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How Much Money is Too Much Money For a 1.75 Inch Challenge Coin?

I recently saw a post online from last year that read so and so regrets spending x number of dollars on challenge coins. This statement brings to light some questions I feel need answering and what better way to answer those questions than by writing a blog post?

First I do not pretend to know anyone’s cost tolerance, however given my day to day experience in this industry over the last 12 years the prevailing trend seems to be people looking for the lowest possible price.

I have already declared openly on this website’s homepage that we do not offer the cheapest prices around. But after reading this story I must admit that I was even surprised by the price some people will pay or have paid for custom challenge coins.

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One thing I would like to note here is that I have been involved in some ferociously competitive price estimate battles with other challenge coin vendors and have been surprised at the quantity levels my competitors still charge a coin mold fee at. For those that don’t know a coin mold or coin die is created and used to stamp or cast your custom coins. This is essentially the set up cost for creating your own custom coins.

This story deals with Wisconsin Attorney General Brad Schimel and his purchase of kicking ass every day challenge coins. According to this story there were two thousand coins purchased at approximately five dollars per piece. Allegedly this coin measures 1.75 inches is made of brass and is gold plated.

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I’m going to start my inquisition into this matter by asking, are we really talking about 24 karat gold plated coins or are we talking about shiny gold electroplating? There is a huge difference between the two in cost and value. Obviously an actual 24 karat gold plated coin would have some extra value but it’s more of a keepsake or commemorative value rather than a I can sell this coin for a profit because of the 24 karat gold plating value.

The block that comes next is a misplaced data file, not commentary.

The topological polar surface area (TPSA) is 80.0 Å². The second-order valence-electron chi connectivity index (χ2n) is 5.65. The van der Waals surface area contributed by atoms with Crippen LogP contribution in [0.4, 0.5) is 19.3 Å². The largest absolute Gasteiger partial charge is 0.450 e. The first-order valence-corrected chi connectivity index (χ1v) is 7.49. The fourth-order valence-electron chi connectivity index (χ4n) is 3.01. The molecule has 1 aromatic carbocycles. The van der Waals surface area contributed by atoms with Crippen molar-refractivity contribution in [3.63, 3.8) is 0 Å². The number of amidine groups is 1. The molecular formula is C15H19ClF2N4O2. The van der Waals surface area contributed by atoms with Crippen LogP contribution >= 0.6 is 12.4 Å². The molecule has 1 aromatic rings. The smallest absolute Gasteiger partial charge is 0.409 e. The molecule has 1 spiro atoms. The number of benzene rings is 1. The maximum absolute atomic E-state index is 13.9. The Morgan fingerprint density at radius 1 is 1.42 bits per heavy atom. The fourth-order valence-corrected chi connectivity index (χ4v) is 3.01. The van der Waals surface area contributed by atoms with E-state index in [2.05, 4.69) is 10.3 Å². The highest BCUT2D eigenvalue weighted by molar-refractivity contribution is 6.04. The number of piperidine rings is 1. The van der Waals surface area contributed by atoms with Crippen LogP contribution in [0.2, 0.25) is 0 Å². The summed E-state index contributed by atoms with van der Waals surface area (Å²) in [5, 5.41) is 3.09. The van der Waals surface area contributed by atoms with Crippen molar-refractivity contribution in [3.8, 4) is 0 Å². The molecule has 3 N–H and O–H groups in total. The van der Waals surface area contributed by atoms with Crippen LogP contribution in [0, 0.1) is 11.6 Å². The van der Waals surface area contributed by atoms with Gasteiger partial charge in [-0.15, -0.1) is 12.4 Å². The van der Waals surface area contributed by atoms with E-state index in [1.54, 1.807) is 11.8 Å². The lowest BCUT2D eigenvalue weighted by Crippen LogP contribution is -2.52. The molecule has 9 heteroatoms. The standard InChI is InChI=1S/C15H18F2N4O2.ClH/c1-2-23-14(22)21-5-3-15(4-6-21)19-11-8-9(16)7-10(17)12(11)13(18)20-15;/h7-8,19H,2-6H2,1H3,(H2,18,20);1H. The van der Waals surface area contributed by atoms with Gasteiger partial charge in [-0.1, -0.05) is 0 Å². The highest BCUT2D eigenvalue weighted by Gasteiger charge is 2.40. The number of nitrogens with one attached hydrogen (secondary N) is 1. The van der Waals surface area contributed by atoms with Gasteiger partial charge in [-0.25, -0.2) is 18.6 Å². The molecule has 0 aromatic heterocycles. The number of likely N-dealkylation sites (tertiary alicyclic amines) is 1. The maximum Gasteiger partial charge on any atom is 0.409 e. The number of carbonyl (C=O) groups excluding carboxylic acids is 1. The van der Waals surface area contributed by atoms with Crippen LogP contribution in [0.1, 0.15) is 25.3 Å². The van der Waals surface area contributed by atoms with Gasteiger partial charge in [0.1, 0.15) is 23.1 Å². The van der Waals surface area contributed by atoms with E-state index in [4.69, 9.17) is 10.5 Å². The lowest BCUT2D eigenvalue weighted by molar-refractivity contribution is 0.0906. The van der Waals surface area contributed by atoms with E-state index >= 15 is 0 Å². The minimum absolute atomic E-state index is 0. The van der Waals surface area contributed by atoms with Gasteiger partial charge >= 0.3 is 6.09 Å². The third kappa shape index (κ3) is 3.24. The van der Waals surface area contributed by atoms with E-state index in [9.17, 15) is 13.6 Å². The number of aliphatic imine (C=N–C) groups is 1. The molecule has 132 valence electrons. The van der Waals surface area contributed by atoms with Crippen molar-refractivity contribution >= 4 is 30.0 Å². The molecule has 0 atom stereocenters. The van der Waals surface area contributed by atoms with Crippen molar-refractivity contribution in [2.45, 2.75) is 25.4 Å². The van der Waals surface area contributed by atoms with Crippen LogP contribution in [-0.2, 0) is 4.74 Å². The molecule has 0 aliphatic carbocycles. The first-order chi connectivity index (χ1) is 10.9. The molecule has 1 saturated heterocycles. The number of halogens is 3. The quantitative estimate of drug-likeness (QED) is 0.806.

I have a hard time understanding why someone is paying five dollars or almost five dollars per coin for a 1.75 inch coin at two thousand pieces, when our 1.75 inch coin with your choice of metal finish and paint color on both sides starts at four dollars per coin.

Admittedly I am not privy to the complete list of features that were included on this coin but it’s still curious nonetheless how someone managed to be charged five dollars per coin at the two thousand piece price point.

I want to go on record as saying that I’m an advocate for business. I believe businesses serve an important role in the community. However there are also businesses who exploit the lack of knowledge of their customers. Having said that, this seems to be one of those occasions. What makes it worse is that these coins were likely purchased with tax payer money! This means that if the person responsible for choosing a vendor failed to do their due diligence and proper research or vetting of potential vendors then it was the tax payer that ended up overpaying!

The truth is that custom coins can be created using a variety of base materials. Some are most cost effective than others. Aluminum, iron, copper, brass, zinc alloy and pewter can all be used as base material for your custom coins.

I’m going to conclude this post by saying that while we are not definitely not the cheapest custom coin vendor, we are cost effective and we’re a whole hell of a lot better at the two thousand coin price point than whoever this Wisconsin Attorney General purchased his coins from.

Last modified: September 2, 2020

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